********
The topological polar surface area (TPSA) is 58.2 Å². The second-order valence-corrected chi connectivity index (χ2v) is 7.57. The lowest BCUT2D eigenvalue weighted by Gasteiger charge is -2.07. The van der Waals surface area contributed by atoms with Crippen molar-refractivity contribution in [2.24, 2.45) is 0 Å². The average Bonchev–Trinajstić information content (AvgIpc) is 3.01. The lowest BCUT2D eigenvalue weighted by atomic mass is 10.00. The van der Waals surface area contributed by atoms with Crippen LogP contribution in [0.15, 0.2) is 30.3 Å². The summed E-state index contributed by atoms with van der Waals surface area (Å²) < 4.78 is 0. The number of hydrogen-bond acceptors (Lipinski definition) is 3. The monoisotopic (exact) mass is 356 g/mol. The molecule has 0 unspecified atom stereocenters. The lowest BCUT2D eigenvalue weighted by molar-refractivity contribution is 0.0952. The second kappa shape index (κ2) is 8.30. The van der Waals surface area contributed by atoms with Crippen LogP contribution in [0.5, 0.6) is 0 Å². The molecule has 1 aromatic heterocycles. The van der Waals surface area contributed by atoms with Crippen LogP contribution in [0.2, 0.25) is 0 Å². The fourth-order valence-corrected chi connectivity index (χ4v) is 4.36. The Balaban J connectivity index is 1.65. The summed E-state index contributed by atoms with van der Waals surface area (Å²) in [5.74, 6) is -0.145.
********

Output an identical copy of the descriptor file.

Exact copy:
The topological polar surface area (TPSA) is 58.2 Å². The second-order valence-corrected chi connectivity index (χ2v) is 7.57. The lowest BCUT2D eigenvalue weighted by Gasteiger charge is -2.07. The van der Waals surface area contributed by atoms with Crippen molar-refractivity contribution in [2.24, 2.45) is 0 Å². The average Bonchev–Trinajstić information content (AvgIpc) is 3.01. The lowest BCUT2D eigenvalue weighted by atomic mass is 10.00. The van der Waals surface area contributed by atoms with Crippen LogP contribution in [0.15, 0.2) is 30.3 Å². The summed E-state index contributed by atoms with van der Waals surface area (Å²) < 4.78 is 0. The number of hydrogen-bond acceptors (Lipinski definition) is 3. The monoisotopic (exact) mass is 356 g/mol. The molecule has 0 unspecified atom stereocenters. The lowest BCUT2D eigenvalue weighted by molar-refractivity contribution is 0.0952. The second kappa shape index (κ2) is 8.30. The van der Waals surface area contributed by atoms with Crippen LogP contribution in [0.5, 0.6) is 0 Å². The molecule has 1 aromatic heterocycles. The van der Waals surface area contributed by atoms with Crippen LogP contribution in [0.2, 0.25) is 0 Å². The fourth-order valence-corrected chi connectivity index (χ4v) is 4.36. The Balaban J connectivity index is 1.65. The summed E-state index contributed by atoms with van der Waals surface area (Å²) in [5.74, 6) is -0.145.